Radon is an odorless, tasteless and colorless radioactive gas that is found in the soil. It is a natural by product of radioactive decay and is relatively harmless outdoors due to the low concentrations.

It can enter homes through cracks in the foundation, unsealed crawl spaces or other holes in the foundation. In the home it can develop into higher concentrations and cause significant health problems. Radon is the leading cause of lung cancer among nonsmokers and claims the lives of around 21,000 Americans yearly.

The geology in the front range of Colorado produces higher levels of Radon so we need to be diligent.

January 2017 is National Radon Action Month sponsored by the United States Environmental Protection Agency (EPA). The goal of National Radon Action Month is to increase public awareness of radon, encourage radon testing and mitigation, and promote the use of radon-resistant construction techniques.

During January, test your home for radon using a simple radon testing kit. Radon test kits can often be found at local home centers and local Libraries. I know that Longmont Library has testers available for checkout. Many of the local governments around Boulder and Weld Counties have programs to support testing. You can find more information about radon test kits at these sights:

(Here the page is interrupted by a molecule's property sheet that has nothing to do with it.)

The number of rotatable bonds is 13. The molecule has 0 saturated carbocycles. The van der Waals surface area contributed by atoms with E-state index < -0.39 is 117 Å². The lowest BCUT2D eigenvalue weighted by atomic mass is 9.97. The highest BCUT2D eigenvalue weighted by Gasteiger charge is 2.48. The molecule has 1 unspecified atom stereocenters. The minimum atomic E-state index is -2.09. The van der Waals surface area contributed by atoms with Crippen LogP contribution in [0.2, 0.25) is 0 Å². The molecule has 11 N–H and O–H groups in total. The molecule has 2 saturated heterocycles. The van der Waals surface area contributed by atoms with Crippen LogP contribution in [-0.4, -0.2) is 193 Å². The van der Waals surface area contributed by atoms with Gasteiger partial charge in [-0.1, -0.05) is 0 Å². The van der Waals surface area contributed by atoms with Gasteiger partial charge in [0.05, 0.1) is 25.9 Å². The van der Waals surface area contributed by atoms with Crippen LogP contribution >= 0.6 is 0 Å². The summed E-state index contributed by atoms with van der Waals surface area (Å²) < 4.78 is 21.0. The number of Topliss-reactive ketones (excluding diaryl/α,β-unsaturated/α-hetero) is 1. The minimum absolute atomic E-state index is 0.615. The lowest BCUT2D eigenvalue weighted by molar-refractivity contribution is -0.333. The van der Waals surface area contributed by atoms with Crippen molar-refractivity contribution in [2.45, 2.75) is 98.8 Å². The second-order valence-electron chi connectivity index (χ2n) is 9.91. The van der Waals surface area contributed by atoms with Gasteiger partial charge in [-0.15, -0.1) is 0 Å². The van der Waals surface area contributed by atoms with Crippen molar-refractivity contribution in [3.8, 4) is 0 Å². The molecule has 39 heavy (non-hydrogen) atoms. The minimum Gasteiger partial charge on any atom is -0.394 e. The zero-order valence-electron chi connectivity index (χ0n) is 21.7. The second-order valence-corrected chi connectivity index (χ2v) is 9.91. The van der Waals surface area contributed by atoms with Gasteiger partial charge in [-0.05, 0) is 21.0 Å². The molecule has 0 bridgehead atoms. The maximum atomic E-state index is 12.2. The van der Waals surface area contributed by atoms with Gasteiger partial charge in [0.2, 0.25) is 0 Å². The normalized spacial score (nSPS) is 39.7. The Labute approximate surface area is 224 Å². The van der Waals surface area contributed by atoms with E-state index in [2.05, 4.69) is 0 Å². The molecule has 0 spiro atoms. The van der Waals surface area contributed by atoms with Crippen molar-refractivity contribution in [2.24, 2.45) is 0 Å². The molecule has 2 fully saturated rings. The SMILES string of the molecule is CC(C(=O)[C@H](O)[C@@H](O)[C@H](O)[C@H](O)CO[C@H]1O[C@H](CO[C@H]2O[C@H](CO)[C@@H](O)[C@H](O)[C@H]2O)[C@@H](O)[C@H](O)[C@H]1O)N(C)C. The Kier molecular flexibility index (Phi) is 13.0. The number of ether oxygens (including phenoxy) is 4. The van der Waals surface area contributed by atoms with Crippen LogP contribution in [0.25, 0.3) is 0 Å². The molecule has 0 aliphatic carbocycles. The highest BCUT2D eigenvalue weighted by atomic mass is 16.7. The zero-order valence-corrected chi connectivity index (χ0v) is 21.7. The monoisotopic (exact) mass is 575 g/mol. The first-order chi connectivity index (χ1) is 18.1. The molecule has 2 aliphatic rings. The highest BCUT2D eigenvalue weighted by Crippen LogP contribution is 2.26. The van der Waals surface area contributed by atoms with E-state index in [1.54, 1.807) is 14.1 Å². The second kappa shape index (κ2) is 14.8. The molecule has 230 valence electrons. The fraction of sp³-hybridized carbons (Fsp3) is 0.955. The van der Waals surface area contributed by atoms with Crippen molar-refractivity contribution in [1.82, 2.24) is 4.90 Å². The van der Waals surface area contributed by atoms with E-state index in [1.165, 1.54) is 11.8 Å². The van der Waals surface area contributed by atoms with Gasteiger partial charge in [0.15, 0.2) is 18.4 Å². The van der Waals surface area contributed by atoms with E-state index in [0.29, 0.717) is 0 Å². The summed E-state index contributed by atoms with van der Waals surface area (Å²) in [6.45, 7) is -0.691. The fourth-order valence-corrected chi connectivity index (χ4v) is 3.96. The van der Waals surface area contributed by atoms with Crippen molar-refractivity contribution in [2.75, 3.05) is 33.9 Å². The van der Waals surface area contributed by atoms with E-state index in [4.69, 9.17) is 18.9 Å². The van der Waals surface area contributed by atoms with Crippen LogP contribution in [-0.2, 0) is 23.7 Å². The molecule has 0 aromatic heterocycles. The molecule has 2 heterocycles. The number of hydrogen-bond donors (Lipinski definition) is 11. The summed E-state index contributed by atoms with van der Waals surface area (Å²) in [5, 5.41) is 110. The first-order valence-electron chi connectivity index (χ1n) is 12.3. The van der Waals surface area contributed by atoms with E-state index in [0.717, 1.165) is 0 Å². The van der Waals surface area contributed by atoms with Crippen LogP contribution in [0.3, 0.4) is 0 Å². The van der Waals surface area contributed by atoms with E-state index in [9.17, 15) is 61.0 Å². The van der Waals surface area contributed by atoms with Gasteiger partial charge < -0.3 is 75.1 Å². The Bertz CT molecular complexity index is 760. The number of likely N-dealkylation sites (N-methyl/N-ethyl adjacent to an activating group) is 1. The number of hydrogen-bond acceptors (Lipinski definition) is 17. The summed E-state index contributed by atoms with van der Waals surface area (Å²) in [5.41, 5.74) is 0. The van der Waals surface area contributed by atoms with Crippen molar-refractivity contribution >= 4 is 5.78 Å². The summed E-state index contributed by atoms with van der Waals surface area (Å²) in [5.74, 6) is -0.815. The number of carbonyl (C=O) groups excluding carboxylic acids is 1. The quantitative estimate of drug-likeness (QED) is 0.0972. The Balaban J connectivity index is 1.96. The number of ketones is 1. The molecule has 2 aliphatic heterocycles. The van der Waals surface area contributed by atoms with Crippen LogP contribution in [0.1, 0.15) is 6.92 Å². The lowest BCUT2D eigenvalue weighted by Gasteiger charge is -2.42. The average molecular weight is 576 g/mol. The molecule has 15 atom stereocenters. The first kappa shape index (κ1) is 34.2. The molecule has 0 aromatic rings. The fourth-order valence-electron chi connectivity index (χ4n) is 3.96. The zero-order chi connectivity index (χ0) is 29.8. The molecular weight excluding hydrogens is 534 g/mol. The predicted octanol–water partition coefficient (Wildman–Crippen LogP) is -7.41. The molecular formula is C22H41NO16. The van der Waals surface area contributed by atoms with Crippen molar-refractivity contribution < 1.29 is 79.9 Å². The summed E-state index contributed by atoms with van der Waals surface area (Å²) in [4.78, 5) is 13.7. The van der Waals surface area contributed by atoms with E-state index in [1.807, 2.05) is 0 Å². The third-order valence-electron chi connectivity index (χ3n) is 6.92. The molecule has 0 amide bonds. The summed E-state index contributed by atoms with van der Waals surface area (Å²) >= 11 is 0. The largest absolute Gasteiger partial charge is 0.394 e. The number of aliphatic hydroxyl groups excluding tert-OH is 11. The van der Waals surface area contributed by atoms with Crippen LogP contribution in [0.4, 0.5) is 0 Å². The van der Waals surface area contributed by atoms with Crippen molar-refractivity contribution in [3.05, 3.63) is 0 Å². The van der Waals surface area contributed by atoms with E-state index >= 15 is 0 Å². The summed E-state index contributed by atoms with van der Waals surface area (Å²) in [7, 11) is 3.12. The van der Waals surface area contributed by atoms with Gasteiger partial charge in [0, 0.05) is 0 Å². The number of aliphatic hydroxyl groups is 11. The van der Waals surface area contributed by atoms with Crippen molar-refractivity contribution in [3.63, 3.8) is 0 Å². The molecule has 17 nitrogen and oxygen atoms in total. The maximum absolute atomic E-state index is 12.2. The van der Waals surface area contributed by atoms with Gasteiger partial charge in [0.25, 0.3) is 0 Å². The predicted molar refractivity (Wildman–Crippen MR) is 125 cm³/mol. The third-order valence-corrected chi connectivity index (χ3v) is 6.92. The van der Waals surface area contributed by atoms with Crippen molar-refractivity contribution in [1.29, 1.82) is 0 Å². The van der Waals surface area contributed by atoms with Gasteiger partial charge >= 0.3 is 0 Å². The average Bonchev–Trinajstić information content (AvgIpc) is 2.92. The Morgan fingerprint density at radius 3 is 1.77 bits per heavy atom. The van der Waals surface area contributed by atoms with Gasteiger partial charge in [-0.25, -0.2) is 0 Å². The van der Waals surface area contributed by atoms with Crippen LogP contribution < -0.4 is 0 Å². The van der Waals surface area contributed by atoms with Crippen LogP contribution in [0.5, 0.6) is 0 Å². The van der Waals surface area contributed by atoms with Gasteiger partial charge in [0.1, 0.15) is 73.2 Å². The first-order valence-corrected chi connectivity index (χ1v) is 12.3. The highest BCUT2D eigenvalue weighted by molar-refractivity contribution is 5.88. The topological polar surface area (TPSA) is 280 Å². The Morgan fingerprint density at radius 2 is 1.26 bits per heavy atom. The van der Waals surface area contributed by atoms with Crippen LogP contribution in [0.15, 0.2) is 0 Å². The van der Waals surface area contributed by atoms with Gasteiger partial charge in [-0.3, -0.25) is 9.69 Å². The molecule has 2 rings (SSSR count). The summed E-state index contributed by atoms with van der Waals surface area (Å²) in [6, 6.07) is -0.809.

Environmental protection agency Radon Testing
Boulder County Radon
Colorado Department of Public Health
Weld County Radon

There are many qualified testing and mitigation contractors in northern Colorado who are qualified to perform the test and, if needed install mitigation air circulation systems.

If you are in the market for a new home, the EPA advises that you look for a radon-resistant one. Check out these home construction companies that use radon-resistant construction techniques. If you are looking at a pre-existing home make sure the home inspection includes a RADON test. Mitigating Radon in a home is easily accomplished and relatively inexpensive.

Furthermore, you can help spread the word about the dangers of radon by participating in special events and activities in your community. Contact your municipality or county to learn about local events. EPA’s website provides a variety of information and materials to help you plan and implement your own radon outreach activities.

Spread the word, get involved, and be part of the national effort to reduce radon exposure!